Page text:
Since the Religious Emblems program requires a 1 – 3-month commitment based on age group, we also decided to annually offer “My Promise, My Faith.” The “My Promise, My Faith” program can readily be covered in 2 hours with girls rotating through 4 stations: music, inspirational quote, “tea with a member”, and artistic expression. Handouts such as music, written-down quotes, and art are all gathered in a binder which we add to each year. The program started with “honest and fair,” proceeded to “friendly and helpful”, and we hope to continue through the law so by the end of their Girl Scout career the girls will have a binder covering the entire Girl Scout Law.

So, may this serve as an invitation to reach out to teach “to serve God” in Girl Scouting. There are two programs: One is a cursory introduction, and the other one leads to a more intense understanding. Both offer great resources to help leaders. Feel free to contact me if you have questions or desire guidance!

Shannon Sixbey

Tuesday, October 13, 2020

Peninsula Service Center is Closing

Girl Scouts of the Colonial Coast has made the difficult decision to close our Peninsula Service Center/Shop on October 20, 2020.  This was a difficult but necessary decision based on the financial burdens placed on the Council during challenging times. 

The last day for making purchases at the current Peninsula shop location will be Tuesday, October 20. There will be a three-day relocation sale October 17-20 (Saturday 10 a.m. to 2 p.m. and Monday and Tuesday 9 a.m. to 5 p.m.).  Shoppers will receive 15% off all in-stock items. Scheduled appointments continue to be required. Please schedule a shop visit online

Coming soon, GSCCC will be offering shop services at the Enmeier Center at Camp Skimino located in Williamsburg. The GRAND OPENING will be Thursday, October 29! Customers may request a shop visit on a schedule that will alternate weekly between Thursdays and Saturdays. Thursday hours will be from noon to 7 p.m. and Saturday’s from 10 a.m. to 2 p.m.  

In addition, GSCCC will be offering mobile shopping when in-person program events resume. Service units interested in having the shop come to an event, should email for details. Of course, customers may continue to visit our shop at A Place for Girls located in Chesapeake and/or shop  Council's online store on that site.. New merchandise is being added this fall!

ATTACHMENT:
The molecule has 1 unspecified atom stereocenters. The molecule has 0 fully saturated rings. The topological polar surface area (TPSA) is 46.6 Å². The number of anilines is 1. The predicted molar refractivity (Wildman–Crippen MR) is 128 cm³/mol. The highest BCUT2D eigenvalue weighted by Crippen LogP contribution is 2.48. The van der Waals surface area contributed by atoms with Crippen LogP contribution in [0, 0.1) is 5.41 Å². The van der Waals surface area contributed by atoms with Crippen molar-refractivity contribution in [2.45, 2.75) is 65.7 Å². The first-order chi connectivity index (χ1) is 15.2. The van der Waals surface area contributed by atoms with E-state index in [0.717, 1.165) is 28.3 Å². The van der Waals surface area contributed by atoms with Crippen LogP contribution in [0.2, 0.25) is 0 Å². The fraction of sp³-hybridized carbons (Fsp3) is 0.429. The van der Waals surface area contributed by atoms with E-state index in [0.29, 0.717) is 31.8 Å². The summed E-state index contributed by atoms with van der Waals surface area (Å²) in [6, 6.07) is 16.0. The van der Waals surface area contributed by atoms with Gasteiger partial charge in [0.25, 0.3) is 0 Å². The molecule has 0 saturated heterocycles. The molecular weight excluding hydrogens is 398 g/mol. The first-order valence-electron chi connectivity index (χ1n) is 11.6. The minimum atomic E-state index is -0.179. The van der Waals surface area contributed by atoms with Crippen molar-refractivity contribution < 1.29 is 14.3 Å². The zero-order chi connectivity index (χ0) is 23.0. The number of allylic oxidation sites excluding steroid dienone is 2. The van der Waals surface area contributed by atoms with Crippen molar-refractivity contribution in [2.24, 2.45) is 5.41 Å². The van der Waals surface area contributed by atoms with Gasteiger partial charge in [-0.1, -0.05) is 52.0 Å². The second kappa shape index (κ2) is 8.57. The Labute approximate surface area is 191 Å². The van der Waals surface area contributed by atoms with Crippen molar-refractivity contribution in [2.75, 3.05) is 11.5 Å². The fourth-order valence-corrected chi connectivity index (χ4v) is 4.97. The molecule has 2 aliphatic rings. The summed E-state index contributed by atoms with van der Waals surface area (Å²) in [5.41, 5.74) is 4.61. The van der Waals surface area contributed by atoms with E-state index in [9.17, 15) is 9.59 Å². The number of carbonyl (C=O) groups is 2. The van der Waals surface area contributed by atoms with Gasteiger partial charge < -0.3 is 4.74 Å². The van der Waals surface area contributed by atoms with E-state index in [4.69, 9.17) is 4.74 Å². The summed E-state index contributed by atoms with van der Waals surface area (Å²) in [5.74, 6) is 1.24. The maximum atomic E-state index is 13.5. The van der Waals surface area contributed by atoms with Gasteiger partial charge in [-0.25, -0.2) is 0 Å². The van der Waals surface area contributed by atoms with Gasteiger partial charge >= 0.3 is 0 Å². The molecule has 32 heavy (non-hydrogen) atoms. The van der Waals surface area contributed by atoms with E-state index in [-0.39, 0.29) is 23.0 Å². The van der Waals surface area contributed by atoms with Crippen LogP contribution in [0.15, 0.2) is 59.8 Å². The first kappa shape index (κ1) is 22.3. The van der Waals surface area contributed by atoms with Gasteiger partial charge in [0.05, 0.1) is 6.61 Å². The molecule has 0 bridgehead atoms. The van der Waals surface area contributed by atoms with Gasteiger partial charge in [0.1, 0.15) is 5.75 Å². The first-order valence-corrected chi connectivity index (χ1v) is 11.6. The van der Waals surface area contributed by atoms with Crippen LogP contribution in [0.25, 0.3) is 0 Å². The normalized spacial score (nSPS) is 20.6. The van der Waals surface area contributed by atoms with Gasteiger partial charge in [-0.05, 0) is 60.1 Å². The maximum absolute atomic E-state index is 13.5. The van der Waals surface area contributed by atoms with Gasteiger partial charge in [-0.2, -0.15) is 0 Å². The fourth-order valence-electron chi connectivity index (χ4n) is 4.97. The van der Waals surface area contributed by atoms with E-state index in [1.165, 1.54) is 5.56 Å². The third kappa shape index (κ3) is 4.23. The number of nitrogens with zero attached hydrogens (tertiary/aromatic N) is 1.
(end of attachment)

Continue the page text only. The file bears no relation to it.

Volunteers and/or customers with non-shop related needs should contact for prompt service. 

Thank you for your understanding and patience during this transition. We looking forward to continuing to serve you!  


Enmeier Shop at Camp Skimino 

Fall Schedule

Thursday 10/29

Saturday 11/7

Thursday 11/12

Saturday 11/21

Closed Thanksgiving

Thursday 12/3

Saturday 12/12

Thursday 12/17

Closed Winter Break

Friday, October 9, 2020

Top Ten Cookie Entrepreneurs Have Virtual Chocolate Tasting with Professional Foodie Anya Zelfond

Girl Scouts who were the Top Ten Cookie Entrepreneurs from the 2020 Cookie Program season were treated to a special chocolate tasting event held virtually! The event, hosted by GSCCC, had special guest Anya Zelfond leading the chocolate tasting. 

She’s owner of Gourmet Boutique in Boston, a chocolate haven with the most chocolate per square foot you’ll find in Boston! Anya attributes her success as an entrepreneur to the passion she has for fine food and chocolate. Anya grew up in Moscow and traveled often to Europe where she would taste everything she could and brought back food gifts for friends.

A foodie for years, she became really interested in chocolate in 2000 when she discovered the differences within a branded chocolate based on when and where the cacao bean was grown. Similar to coffee beans and brewed coffee, there is a real science behind the choice of cacoa beans and the chocolate product it ends up in. During her travels, she focused on finding chocolate. Friends began to ask her for more and also asked where in Boston they could find fine chocolate – there was none. She gave up her profession as a speech therapist in pursuit of a dream. Today her shop is well-known and she ships throughout the US!


Each girl received a package from Anya – straight from her shop - which included an assortment of chocolates, informational materials and a few other goodies. Throughout the virtual event, the girls were guided in tasting – learning the difference between taste and flavor, taught how to appreciate each specific sample, given the history of chocolate and were given a look into the chocolate craft business.  

sample of chocolates
sample of chocolates

When asked about what the toughest thing was about owning her own business, she said the hours. Since she is in the food industry, every holiday is busy for her and impacts her family.


“If you are a person who likes to be your own boss and you have a vision, see it through because owning a business is so rewarding,” Anya said.


Anya also amazed the girls with some facts. Did you know that there are a wide range of unusual chocolates such as those made of camel’s milk or those infused with tea, spices, herbs and flowers?  There was one sample they tasted made with kefir and when opened changed taste over the course of time since the probiotics in yogurt break down the sugar continuously.


At the end of the session, Anya asked the girls what they did to make their cookie business a success. The girls who were a bit quiet until this point, loved sharing and reported some of their successes included wearing cookie costumes at cookie booths to keeping good relations with customers throughout the year online and always keep going forward, don’t get discouraged.


“This was a perfect event for the girls,” GSCCC CEO Tracy Keller said. “It brought two of our favorite cookie season things together, the importance of chocolate as a top flavor and building a successful business.”